Arizona Diamondbacks’ general manager Kevin Towers put a lot of emphasis into building a strong, reliable bullpen when he took the job in 2010. Entering his third season at the helm, it’s apparent nothing has changed.
Heath Bell was acquired from the Marlins, Matt Reynolds came over from Colorado, and Tony Sipp landed in Arizona as a result of the Trevor Bauer trade. The trio is joining an already formidable relief pitching corps in J.J. Putz, David Hernandez, Brad Ziegler and Josh Collmenter.
“Hernandez and Bell are very similar animals in size and what they bring to the table — mid-90s fastball with plus breaking ball, no fear and attack,” Towers said Tuesday. “Now with Reynolds and Sipp, we’ve got a big tall left-hander with a downward angle that could get both lefties and righties out. Sipp who’s got a plus slider, he’s very tough on lefties.
“Collmenter, gives you that change-up kind of over the top almost looks like a left-hander. Ziegler gives you the submarine sinker look.”
In 2012, the D-backs’ relievers posted a 3.28 ERA out of the pen, good enough for tenth in the bigs.
The arrivals of Reynolds and Sipp did more for the D-backs than just shake things up. Towers said his manager, Kirk Gibson, now has the advantage of picking from multiple lefty options, something he could not do last season.
“It gives Gibby an option early in the game and another one late in the game,” he said. “Last year with only one, he had to kind of pick and choose where he felt was the appropriate time to bring the guy in.”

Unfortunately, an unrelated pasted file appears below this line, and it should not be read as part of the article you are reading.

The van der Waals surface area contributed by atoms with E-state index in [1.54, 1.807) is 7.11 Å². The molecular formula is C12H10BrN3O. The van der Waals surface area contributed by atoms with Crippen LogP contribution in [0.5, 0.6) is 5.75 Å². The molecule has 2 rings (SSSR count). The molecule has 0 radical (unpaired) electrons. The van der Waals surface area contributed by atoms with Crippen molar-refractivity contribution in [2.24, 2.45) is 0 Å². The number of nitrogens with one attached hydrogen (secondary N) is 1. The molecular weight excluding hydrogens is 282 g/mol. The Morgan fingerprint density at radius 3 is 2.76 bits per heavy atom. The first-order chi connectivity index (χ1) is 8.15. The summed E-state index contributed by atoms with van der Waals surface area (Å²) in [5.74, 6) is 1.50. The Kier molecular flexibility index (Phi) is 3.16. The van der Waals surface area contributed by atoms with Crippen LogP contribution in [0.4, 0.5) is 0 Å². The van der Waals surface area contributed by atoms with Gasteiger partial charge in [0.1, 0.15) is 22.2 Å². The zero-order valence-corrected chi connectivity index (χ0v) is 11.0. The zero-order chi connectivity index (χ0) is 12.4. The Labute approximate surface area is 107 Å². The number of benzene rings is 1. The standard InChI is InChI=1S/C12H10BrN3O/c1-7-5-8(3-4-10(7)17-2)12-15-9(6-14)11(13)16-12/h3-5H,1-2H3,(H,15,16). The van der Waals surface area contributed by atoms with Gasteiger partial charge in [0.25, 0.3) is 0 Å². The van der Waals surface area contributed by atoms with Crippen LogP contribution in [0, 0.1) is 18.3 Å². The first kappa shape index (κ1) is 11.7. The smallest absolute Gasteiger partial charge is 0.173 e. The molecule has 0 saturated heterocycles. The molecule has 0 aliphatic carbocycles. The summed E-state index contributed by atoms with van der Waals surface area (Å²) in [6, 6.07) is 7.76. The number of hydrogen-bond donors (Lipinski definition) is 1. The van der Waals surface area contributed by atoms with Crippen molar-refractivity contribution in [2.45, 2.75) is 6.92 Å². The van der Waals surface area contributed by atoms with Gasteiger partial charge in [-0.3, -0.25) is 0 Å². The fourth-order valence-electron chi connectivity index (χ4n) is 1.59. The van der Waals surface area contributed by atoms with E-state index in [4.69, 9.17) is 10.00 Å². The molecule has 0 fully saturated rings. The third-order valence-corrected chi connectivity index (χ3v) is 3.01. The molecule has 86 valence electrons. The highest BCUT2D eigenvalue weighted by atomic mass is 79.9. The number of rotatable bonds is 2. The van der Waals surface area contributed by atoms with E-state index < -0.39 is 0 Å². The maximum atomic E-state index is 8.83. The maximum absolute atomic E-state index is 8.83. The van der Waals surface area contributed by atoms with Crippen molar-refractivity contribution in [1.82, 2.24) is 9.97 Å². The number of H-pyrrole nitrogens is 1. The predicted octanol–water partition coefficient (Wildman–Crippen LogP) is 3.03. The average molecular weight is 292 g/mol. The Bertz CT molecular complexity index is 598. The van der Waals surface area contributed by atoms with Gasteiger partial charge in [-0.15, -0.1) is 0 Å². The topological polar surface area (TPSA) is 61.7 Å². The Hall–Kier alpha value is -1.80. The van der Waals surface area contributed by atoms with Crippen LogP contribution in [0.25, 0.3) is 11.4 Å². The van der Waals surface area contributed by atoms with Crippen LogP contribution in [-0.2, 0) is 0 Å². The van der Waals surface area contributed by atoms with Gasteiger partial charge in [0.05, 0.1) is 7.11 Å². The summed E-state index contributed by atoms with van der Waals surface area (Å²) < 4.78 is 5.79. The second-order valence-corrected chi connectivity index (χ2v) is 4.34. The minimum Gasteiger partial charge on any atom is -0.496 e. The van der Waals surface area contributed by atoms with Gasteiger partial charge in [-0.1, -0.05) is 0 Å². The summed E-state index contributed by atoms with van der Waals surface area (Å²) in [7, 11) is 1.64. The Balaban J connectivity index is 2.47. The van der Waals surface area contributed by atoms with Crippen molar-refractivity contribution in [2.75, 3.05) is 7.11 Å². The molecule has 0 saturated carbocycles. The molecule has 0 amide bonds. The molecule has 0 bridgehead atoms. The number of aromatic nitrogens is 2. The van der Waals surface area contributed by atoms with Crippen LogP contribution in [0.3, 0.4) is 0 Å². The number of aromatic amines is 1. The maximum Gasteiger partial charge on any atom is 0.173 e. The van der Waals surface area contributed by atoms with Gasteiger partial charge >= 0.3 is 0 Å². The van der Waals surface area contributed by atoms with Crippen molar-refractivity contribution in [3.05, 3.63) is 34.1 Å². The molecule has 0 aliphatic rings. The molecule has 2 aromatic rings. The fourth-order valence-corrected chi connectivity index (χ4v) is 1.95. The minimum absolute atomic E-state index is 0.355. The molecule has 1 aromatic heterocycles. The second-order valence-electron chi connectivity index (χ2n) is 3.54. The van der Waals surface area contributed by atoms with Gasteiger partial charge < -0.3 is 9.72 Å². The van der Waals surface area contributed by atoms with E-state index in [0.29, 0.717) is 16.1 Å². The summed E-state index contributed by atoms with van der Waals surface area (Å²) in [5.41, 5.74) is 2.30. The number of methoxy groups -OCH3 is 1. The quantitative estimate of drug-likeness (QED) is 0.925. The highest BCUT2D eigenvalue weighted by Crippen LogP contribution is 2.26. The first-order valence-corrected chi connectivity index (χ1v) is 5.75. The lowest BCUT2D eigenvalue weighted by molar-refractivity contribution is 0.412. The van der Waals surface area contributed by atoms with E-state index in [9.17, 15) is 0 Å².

The general manager said his goal was not to simply acquire left-handed pitchers, but pitchers that thrive against lefty hitters.
“It wasn’t just left-handers, we tried to identify the right left-handers that should be successful against lefties,” Towers said. “Reynolds is probably more of a guy that that could work through an inning a little bit earlier in the ball game, not to say he won’t pitch late in the game. But he could probably give you a little more length.
“Sipp’s been historically very good against lefties, maybe more of a left-on-left guy late in the game.”
Towers said his collection of arms in the bullpen will be able to provide solid relief any point of the game.
“I like their personalities; I think they’re all a bit quirky, a little bit different,” he said. “To me, when you get in jams, we’ve got several guys that could come in and have wipeout-type stuff where they could strike out two or three guys and get out of a jam.”
With a number of young players in the starting rotation, Towers stressed the importance of having a reliable bullpen to back them up.
“I think more clubs are more focused on bullpen that they were 10 or 15 years ago and especially if you’ve got young starters,” he said. “When you have (Tyler) Skaggs, (Patrick) Corbin, (Wade) Miley, you want to allow them to build up innings throughout the early part of their career and have a shut down bullpen to allow them … to keep that lead.
“I think people say I’m enamored with the ‘pen, well I am.”